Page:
While the Banting diet can be beneficial for many individuals, there are certain groups of people who should avoid or approach this diet with caution. Here are some groups of patients who should not try the Banting diet or should approach it with caution:

  1. Individuals with Type 1 Diabetes: The Banting diet, which involves significant carbohydrate restriction, may not be suitable for individuals with type 1 diabetes, as they require insulin to manage their blood sugar levels. Altering carbohydrate intake could lead to unpredictable fluctuations in blood sugar, potentially risking hypoglycemia or diabetic ketoacidosis.
  2. Pregnant or Breastfeeding Women: Pregnant and breastfeeding women have increased nutritional needs, and drastic dietary changes like the Banting diet may not provide adequate nutrients for both the mother and the developing child. It is crucial for pregnant and breastfeeding women to consult their healthcare providers for appropriate dietary recommendations.
  3. People with Kidney Disease: High-protein diets, such as some variations of the Banting diet, may put extra strain on the kidneys, making it unsuitable for individuals with kidney disease or compromised kidney function. Those with kidney issues should opt for a diet that meets their specific nutritional requirements.
  4. Patients with Liver Conditions: Some versions of the Banting diet include a significant increase in fat intake. People with liver conditions or impaired liver function should be cautious with high-fat diets, as it may exacerbate their condition.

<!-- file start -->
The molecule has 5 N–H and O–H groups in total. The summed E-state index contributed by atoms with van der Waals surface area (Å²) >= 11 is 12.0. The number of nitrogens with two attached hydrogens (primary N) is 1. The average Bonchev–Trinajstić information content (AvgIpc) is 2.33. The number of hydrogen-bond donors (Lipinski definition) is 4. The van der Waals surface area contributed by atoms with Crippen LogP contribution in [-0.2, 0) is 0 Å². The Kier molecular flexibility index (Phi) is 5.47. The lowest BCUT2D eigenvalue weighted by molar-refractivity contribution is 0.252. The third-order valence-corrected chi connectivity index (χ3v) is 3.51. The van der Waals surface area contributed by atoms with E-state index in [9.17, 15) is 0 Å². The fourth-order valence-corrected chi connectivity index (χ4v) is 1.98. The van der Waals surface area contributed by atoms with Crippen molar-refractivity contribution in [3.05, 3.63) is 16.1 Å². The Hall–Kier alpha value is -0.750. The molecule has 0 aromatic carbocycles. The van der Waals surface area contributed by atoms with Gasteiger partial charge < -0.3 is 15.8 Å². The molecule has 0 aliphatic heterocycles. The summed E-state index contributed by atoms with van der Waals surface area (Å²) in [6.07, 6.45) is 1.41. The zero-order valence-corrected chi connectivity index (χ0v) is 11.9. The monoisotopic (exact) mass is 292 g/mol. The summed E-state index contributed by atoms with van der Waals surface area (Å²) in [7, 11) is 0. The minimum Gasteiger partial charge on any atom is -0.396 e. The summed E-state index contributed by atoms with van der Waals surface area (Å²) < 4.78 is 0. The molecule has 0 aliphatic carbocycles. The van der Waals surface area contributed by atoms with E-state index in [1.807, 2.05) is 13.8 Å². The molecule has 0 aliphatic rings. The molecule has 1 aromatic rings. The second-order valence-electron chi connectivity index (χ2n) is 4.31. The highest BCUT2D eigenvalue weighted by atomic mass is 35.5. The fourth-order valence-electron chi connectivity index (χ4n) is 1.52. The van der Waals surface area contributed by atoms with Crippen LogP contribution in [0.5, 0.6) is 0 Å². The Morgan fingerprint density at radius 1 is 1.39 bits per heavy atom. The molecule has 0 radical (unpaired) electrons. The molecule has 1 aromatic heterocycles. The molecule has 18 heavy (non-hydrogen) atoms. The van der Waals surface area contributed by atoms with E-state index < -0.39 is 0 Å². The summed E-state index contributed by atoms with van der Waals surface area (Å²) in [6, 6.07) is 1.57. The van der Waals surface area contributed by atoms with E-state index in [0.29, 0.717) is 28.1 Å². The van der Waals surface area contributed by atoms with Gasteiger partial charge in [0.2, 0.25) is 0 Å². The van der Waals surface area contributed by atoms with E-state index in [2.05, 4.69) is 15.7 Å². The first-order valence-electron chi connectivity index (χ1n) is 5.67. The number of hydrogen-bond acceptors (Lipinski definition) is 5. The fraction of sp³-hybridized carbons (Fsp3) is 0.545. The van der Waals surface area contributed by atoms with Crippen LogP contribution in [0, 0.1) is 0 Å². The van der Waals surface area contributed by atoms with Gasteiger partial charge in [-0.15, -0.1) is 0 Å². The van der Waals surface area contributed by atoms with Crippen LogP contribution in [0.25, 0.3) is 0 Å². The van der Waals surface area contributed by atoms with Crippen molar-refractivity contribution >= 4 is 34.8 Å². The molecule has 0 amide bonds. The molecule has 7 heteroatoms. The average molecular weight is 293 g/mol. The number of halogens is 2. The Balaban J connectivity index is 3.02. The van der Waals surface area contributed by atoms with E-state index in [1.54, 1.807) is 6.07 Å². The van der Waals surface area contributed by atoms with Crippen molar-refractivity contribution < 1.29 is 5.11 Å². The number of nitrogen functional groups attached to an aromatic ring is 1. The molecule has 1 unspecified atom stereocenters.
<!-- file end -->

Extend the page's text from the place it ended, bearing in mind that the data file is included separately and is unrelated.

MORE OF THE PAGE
5. Individuals with Gallbladder Problems: A high-fat diet can sometimes trigger or worsen gallbladder issues in susceptible individuals, leading to symptoms like gallstones or gallbladder attacks.
  6. History of Eating Disorders: Those with a history of eating disorders should avoid diets that may promote restrictive eating patterns or an unhealthy relationship with food.
  7. Athletes and High-Intensity Exercise: Athletes or individuals engaged in high-intensity exercise may require a sufficient amount of carbohydrates to support their performance and recovery. Restricting carbohydrates significantly might negatively impact their athletic performance.
  8. People with Metabolic Disorders: Certain metabolic disorders may not be compatible with a high-fat, low-carbohydrate diet, and attempting such a diet could worsen their condition.
  9. Individuals with Cholesterol or Lipid Issues: While some studies suggest that the Banting diet can improve lipid profiles, it may not be suitable for all individuals with cholesterol or lipid issues. Those with such concerns should consult a healthcare professional before adopting this diet.
  10. Children and Adolescents: Children and adolescents have unique nutritional requirements for growth and development. Drastic dietary changes like the Banting diet should be avoided unless specifically recommended and monitored by healthcare professionals.

Bottom line

The Banting diet, inspired by William Banting’s historical approach, has evolved into a modern low-carbohydrate, high-fat dietary plan that has captured the attention of many individuals seeking weight loss and improved health. By significantly reducing carbohydrate intake and increasing healthy fats and proteins, the Banting diet aims to shift the body’s metabolism to burn fat for fuel, leading to several potential health benefits. However, like any diet, it has its share of potential risks and concerns that need to be considered before embarking on this lifestyle change. As with any significant dietary shift, it is advisable to consult with a gastroenterologist or registered dietitian to ensure that the Banting diet is suitable for individual health needs and goals.

Last update: 26 September 2023, 19:07


Gastroenterologist - Hepatologist, Thessaloniki

PhD at Medical School, Aristotle University of Thessaloniki, Greece

PGDip at Universitair Medisch Centrum Utrecht, The Netherlands

Ex President, Hellenic H. pylori & Microbiota Study Group